12. Gary Simmons says:

    “How do we optimize the translation process so that over time we move toward an accurate exegesis being clearly communicated to the audience?”

    Our concern is not so much with removing the metonymy as ensuring the reading in the text is open to both interpretations. That being the case, I think that the neutral ideas proposed by Iver are going to be less than neutral. No one reading the text for the first time will say “this could be an angelic language or a human language.” Unless having witnessed a tongue-speaking experience, she will likely assume it is the earthly languages she is more used to. Yet some outsiders have enough of an understanding of tongue-speaking to realize that it is not an earthly language. I fear that between “tongues” or “unknown languages”, the scales are tipped one way or the other for new readers.

    And, for those who are not first-time readers, I would expect confirmation bias to kick in and interpret it in the way that they have interpreted it in their previous versions.

    Is the intent of pursuing a neutral reading to bring attention to the audience that the text is exegetically ambiguous, or is it simply to render it in such a way that confirmation bias will kick in on both sides, making everyone happy?

  13. Iver Larsen says:


    If we think of the exegetical process, we are trying to find the most crucial semantic components. Whether it is an earthly or angelic language is not important and not part of the meaning of the technical term. I am surprised that you say that some outsiders have enough of an understanding to realize that it is not an earthly language. If they do have that understanding, it is not shared by insiders. In some cases it IS an earthly language, and I am not sure what is meant by an angelic language anyway. When angels communicate to people, they use the language of the audience. Maybe they have their own language for insider communication?

    First time readers are unlikely to get a clear understanding of unknown concepts of any kind, or they may have a mistaken understanding. What do people think when they first hear the word “angel”? A small cute baby with wings? Or a child that is well behaved? What do people think when they first hear “Holy Spirit”? Unknown ideas and concepts have to be learned. There is a limit to what a translation can do.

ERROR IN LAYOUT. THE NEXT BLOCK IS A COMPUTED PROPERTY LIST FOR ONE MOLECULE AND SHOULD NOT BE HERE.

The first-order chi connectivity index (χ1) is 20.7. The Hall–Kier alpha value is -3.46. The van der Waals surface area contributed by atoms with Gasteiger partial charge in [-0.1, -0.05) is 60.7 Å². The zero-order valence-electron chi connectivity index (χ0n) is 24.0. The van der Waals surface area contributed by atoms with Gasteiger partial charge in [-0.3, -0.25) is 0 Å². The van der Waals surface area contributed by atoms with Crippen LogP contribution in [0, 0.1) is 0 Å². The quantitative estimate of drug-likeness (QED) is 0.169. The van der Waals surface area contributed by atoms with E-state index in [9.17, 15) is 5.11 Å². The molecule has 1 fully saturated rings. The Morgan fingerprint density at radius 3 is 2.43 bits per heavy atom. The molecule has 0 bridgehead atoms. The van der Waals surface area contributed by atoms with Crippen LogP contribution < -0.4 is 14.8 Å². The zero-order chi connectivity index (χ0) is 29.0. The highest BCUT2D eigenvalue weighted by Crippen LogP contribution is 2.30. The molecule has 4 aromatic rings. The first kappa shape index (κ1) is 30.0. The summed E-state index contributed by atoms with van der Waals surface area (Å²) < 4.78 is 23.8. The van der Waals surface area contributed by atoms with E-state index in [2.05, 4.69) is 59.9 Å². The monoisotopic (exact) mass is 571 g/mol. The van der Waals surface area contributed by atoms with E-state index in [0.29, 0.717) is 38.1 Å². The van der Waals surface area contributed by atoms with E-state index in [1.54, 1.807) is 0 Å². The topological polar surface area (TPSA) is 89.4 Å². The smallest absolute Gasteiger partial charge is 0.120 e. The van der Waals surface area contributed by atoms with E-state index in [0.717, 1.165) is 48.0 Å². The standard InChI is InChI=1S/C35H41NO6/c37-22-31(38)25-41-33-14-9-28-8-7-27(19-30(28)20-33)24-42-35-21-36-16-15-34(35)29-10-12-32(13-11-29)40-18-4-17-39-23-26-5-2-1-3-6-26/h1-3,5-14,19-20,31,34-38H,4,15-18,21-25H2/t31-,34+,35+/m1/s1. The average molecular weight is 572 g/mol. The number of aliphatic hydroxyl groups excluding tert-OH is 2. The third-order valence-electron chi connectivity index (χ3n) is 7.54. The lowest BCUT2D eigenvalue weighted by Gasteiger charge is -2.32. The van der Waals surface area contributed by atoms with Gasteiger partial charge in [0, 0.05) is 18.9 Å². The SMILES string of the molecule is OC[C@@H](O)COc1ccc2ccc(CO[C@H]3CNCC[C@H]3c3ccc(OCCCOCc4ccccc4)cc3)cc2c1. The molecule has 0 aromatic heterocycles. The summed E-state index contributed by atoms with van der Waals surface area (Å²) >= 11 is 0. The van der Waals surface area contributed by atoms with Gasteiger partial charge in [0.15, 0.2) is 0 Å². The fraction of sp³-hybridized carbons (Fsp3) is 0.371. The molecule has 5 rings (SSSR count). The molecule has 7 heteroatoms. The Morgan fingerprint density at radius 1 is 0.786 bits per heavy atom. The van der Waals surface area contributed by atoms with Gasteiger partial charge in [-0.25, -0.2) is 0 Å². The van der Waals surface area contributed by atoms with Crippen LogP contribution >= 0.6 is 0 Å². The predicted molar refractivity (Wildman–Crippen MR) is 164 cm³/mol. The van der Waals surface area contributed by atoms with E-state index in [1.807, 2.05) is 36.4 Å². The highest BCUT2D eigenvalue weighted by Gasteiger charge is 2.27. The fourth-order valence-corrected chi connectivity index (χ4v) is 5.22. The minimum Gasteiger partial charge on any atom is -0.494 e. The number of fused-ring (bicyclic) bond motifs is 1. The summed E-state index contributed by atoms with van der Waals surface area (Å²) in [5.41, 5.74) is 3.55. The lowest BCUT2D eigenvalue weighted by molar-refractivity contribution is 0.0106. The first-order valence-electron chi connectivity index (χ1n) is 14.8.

When a passage or a concept is disputed, it is common to try a somewhat neutral and open-ended rendering which recognizes a real or perceived ambiguity. In many cases footnotes are used to give further background information about the various exegetical options. The main reason for the acceptability criterion is to allow people with different interpretations and traditions to be happy. For instance, it is common to use a loan word for “baptism” because people have so many different traditions about both the meaning and the form. To me, that is simply a fact of life as a Bible translator.

  14. Wayne Leman says:

    Adam, it is already affecting it. It remains to be seen whether NIV2011 can survive. I think it will. I think the atmosphere is different now from when the TNIV was first published. Those who oppose the changes in NIV2011 have more options now, especially ESV and HSCB, both of which have a loyal following, ESV more, but I have heard from the HSCB team that they are happy with their sales.

  15. Gary Simmons says:

    Iver: I spoke poorly. What I should have said was: “Some outsiders at least understand enough of the concept of tongues to understand that it is a paranormal experience of speaking a language.” Yet this is associated specifically with the word “tongues”, and so a more specific rendering of “speak a language I don’t know” would not immediately be connected with that. Breaking that connection may be a good thing, however, since they could very well have misperceptions.

    Generally, on those few occasions in which I’ve spoken to tongue-speakers about WHAT language it is, they said it was an angelic or not earthly language. Most of the time when I’ve talked about the subject, however, the question of what sort of language it was never came up. I suppose it’s possible that since they experience something supernatural they must have unwittingly assumed that the language itself is also unearthly.

    Your point about the concept of angel, Iver, is well said, as is the last paragraph. Ambiguity must be addressed fairly so that we do not unduly exclude interpretations that are actually viable. As for ambiguities that are only perceived, well… that’s another topic for another day.